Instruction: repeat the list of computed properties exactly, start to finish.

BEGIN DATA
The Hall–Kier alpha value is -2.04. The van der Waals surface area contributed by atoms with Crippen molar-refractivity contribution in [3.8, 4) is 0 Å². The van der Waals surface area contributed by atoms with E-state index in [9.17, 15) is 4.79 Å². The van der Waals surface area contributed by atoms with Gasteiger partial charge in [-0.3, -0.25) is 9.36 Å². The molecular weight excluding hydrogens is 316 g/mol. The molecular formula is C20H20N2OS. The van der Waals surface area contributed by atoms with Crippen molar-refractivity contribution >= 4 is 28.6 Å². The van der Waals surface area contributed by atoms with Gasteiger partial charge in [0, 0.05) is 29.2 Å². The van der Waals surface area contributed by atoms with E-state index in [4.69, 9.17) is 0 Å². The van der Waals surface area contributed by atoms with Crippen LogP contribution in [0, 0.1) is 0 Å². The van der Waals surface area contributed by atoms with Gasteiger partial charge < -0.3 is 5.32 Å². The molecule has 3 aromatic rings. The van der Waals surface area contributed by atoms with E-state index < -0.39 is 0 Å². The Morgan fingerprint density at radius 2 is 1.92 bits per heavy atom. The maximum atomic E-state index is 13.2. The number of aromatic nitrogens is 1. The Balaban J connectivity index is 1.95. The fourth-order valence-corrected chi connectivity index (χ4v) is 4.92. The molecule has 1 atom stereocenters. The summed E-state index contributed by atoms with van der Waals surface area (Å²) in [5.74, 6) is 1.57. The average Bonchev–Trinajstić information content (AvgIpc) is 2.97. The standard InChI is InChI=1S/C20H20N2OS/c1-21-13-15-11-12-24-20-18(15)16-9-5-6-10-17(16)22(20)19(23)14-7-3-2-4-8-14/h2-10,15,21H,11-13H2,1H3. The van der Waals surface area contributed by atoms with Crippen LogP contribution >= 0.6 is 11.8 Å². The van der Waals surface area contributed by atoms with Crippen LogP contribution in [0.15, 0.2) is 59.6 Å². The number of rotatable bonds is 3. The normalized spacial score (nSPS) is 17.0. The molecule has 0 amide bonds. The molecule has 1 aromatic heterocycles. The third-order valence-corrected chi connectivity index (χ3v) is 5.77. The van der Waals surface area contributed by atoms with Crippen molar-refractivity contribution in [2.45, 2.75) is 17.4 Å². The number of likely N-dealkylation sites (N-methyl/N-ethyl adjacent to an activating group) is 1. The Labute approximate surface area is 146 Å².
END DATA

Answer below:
The Hall–Kier alpha value is -2.04. The van der Waals surface area contributed by atoms with Crippen molar-refractivity contribution in [3.8, 4) is 0 Å². The van der Waals surface area contributed by atoms with E-state index in [9.17, 15) is 4.79 Å². The van der Waals surface area contributed by atoms with Gasteiger partial charge in [-0.3, -0.25) is 9.36 Å². The molecular weight excluding hydrogens is 316 g/mol. The molecular formula is C20H20N2OS. The van der Waals surface area contributed by atoms with Crippen molar-refractivity contribution >= 4 is 28.6 Å². The van der Waals surface area contributed by atoms with Gasteiger partial charge in [0, 0.05) is 29.2 Å². The van der Waals surface area contributed by atoms with E-state index in [4.69, 9.17) is 0 Å². The van der Waals surface area contributed by atoms with Crippen LogP contribution in [0, 0.1) is 0 Å². The van der Waals surface area contributed by atoms with Gasteiger partial charge < -0.3 is 5.32 Å². The molecule has 3 aromatic rings. The van der Waals surface area contributed by atoms with E-state index < -0.39 is 0 Å². The Morgan fingerprint density at radius 2 is 1.92 bits per heavy atom. The maximum atomic E-state index is 13.2. The number of aromatic nitrogens is 1. The Balaban J connectivity index is 1.95. The fourth-order valence-corrected chi connectivity index (χ4v) is 4.92. The molecule has 1 atom stereocenters. The summed E-state index contributed by atoms with van der Waals surface area (Å²) in [5.74, 6) is 1.57. The average Bonchev–Trinajstić information content (AvgIpc) is 2.97. The standard InChI is InChI=1S/C20H20N2OS/c1-21-13-15-11-12-24-20-18(15)16-9-5-6-10-17(16)22(20)19(23)14-7-3-2-4-8-14/h2-10,15,21H,11-13H2,1H3. The van der Waals surface area contributed by atoms with Crippen LogP contribution >= 0.6 is 11.8 Å². The van der Waals surface area contributed by atoms with Crippen LogP contribution in [0.15, 0.2) is 59.6 Å². The number of rotatable bonds is 3. The normalized spacial score (nSPS) is 17.0. The molecule has 0 amide bonds. The molecule has 1 aromatic heterocycles. The third-order valence-corrected chi connectivity index (χ3v) is 5.77. The van der Waals surface area contributed by atoms with Crippen molar-refractivity contribution in [2.45, 2.75) is 17.4 Å². The number of likely N-dealkylation sites (N-methyl/N-ethyl adjacent to an activating group) is 1. The Labute approximate surface area is 146 Å².